FAA Order 7110.66E says
Code "0000" should never be assigned or used.
Code 0000 must never be assigned
However, NASA recommends that crews set 0000 after landing to help detect when a clearance has not been received.
Resetting the transponder to 0000 (four zeros) after landing can help you, or the next crew, detect lack of a PDC. Additionally, should a flight depart without setting an appropriate IFR code on the transponder, ATC will be more likely to quickly detect the problem. (Setting 1200 on the transponder may lead a controller to believe the target is normal VFR traffic.)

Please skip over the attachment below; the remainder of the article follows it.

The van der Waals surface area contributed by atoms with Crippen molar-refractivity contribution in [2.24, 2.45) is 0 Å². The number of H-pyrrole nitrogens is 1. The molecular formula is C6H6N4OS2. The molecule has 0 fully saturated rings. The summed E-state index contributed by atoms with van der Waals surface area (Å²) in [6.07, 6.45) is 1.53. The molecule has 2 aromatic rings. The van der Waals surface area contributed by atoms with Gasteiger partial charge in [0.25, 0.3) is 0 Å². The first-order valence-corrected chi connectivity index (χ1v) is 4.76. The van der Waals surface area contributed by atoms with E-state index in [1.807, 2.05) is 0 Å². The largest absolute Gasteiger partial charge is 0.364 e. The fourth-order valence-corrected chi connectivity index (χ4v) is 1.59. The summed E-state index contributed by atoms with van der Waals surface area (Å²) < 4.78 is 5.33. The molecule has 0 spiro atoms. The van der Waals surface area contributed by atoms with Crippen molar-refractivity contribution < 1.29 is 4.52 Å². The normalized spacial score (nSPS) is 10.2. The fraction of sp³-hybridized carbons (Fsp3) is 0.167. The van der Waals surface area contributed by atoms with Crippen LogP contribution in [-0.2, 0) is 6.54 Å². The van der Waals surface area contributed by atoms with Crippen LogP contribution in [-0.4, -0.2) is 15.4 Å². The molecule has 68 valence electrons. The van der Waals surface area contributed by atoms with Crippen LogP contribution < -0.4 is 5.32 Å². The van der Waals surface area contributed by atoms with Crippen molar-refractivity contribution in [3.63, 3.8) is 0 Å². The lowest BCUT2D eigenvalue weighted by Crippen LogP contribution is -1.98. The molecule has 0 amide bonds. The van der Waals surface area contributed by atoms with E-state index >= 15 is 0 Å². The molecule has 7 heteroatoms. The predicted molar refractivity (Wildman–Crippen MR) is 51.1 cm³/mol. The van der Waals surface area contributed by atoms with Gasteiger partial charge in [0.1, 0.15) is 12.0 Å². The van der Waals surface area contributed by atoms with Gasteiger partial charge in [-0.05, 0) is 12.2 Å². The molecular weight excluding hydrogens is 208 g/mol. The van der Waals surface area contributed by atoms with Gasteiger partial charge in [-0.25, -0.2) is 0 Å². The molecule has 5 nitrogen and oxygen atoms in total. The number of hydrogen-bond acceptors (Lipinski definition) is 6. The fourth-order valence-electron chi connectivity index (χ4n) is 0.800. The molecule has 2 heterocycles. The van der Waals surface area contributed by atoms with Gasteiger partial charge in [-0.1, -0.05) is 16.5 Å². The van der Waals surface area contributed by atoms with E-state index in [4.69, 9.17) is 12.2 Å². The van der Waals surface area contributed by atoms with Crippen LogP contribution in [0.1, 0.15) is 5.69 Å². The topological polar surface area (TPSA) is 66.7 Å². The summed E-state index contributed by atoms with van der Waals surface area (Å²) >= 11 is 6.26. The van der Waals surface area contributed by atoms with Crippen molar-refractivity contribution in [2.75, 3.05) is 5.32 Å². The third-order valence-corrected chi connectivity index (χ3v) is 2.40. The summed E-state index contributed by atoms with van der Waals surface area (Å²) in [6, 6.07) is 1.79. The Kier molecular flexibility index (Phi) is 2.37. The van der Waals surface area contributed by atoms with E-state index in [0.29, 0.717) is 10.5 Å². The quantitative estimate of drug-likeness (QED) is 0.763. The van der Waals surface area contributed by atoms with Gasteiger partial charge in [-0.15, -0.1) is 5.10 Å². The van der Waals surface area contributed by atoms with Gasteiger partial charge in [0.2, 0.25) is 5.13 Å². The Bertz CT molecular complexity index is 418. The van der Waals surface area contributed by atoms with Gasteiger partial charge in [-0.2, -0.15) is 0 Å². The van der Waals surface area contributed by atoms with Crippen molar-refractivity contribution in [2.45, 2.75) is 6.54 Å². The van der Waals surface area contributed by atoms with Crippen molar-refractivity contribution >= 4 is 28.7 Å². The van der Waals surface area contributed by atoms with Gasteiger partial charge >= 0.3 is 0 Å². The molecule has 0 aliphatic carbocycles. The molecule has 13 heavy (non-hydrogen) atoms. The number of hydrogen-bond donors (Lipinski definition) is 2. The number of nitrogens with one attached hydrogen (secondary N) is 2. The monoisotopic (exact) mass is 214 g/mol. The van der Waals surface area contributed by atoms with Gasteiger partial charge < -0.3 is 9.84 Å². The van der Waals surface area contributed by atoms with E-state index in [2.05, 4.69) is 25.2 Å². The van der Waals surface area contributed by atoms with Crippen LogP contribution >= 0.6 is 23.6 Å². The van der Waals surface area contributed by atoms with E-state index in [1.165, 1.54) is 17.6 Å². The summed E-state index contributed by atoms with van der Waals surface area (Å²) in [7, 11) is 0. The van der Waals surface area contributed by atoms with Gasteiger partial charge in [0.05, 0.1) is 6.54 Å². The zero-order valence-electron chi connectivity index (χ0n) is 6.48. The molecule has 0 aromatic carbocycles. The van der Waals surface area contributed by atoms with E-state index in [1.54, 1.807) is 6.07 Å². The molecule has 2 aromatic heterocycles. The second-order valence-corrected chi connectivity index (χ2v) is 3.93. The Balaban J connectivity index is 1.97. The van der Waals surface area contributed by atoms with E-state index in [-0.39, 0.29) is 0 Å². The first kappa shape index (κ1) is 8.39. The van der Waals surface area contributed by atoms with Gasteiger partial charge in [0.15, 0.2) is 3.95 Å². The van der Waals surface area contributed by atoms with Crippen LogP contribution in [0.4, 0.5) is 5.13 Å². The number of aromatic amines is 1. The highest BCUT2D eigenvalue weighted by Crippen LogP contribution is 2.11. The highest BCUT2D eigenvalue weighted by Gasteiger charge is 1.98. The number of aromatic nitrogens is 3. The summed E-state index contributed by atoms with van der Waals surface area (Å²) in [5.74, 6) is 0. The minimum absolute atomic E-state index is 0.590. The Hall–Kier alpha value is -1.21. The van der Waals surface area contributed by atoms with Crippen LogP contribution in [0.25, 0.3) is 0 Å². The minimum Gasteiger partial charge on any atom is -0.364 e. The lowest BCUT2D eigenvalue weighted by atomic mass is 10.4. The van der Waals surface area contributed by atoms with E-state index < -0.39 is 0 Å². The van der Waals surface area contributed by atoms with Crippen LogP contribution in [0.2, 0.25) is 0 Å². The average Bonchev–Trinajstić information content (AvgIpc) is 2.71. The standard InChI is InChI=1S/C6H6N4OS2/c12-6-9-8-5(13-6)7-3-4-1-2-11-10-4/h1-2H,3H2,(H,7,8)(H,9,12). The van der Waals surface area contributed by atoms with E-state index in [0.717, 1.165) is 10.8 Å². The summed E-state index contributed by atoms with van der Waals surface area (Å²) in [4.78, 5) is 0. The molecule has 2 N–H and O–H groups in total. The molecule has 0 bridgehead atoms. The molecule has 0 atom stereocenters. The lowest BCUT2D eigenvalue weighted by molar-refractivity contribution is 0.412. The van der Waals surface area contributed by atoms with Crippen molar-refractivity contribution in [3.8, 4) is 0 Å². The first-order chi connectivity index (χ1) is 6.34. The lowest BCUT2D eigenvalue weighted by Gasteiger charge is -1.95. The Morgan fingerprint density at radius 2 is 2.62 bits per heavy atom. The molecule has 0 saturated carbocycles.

The idea is to set a code that could never be correct. If you set 0000, a casual glance at the transponder will indicate "Some part of our preflight did not get accomplished" rather than "Ah the other guy must have set our code already".
I set my transponder to 1200 after IFR flights, and am considering changing to follow NASA's recommendation of 0000 instead, but I don't want to create headaches for ATC if they see it one day on their scope.
Why should you never squawk 0000 in the USA?